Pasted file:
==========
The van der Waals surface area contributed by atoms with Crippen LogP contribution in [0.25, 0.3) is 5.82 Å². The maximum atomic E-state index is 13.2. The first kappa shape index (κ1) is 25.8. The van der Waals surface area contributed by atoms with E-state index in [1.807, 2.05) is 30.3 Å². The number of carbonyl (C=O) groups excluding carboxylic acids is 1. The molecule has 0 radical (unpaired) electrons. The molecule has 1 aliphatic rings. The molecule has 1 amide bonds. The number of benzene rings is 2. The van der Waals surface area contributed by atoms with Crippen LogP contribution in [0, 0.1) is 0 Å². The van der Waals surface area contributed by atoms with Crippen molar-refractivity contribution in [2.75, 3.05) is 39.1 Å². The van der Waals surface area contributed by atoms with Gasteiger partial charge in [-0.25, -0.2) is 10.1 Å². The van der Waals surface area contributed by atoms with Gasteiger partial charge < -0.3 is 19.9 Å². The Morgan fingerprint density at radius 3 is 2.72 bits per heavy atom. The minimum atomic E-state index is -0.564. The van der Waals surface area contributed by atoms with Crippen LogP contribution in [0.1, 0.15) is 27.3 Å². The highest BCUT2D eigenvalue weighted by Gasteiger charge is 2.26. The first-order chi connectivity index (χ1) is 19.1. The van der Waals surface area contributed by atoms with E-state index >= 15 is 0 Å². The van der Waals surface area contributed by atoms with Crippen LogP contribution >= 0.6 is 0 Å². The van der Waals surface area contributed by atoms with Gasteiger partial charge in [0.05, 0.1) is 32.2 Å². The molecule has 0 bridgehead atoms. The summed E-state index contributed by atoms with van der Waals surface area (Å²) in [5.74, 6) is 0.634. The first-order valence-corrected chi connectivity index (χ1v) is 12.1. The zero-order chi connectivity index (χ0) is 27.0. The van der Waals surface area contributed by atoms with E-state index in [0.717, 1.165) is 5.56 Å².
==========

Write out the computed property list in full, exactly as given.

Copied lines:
The van der Waals surface area contributed by atoms with Crippen LogP contribution in [0.25, 0.3) is 5.82 Å². The maximum atomic E-state index is 13.2. The first kappa shape index (κ1) is 25.8. The van der Waals surface area contributed by atoms with E-state index in [1.807, 2.05) is 30.3 Å². The number of carbonyl (C=O) groups excluding carboxylic acids is 1. The molecule has 0 radical (unpaired) electrons. The molecule has 1 aliphatic rings. The molecule has 1 amide bonds. The number of benzene rings is 2. The van der Waals surface area contributed by atoms with Crippen LogP contribution in [0, 0.1) is 0 Å². The van der Waals surface area contributed by atoms with Crippen molar-refractivity contribution in [2.75, 3.05) is 39.1 Å². The van der Waals surface area contributed by atoms with Gasteiger partial charge in [-0.25, -0.2) is 10.1 Å². The van der Waals surface area contributed by atoms with Gasteiger partial charge < -0.3 is 19.9 Å². The Morgan fingerprint density at radius 3 is 2.72 bits per heavy atom. The minimum atomic E-state index is -0.564. The van der Waals surface area contributed by atoms with Crippen LogP contribution in [0.1, 0.15) is 27.3 Å². The highest BCUT2D eigenvalue weighted by Gasteiger charge is 2.26. The first-order chi connectivity index (χ1) is 19.1. The van der Waals surface area contributed by atoms with E-state index >= 15 is 0 Å². The van der Waals surface area contributed by atoms with Crippen LogP contribution >= 0.6 is 0 Å². The van der Waals surface area contributed by atoms with Gasteiger partial charge in [0.05, 0.1) is 32.2 Å². The molecule has 0 bridgehead atoms. The summed E-state index contributed by atoms with van der Waals surface area (Å²) in [5.74, 6) is 0.634. The first-order valence-corrected chi connectivity index (χ1v) is 12.1. The zero-order chi connectivity index (χ0) is 27.0. The van der Waals surface area contributed by atoms with E-state index in [0.717, 1.165) is 5.56 Å².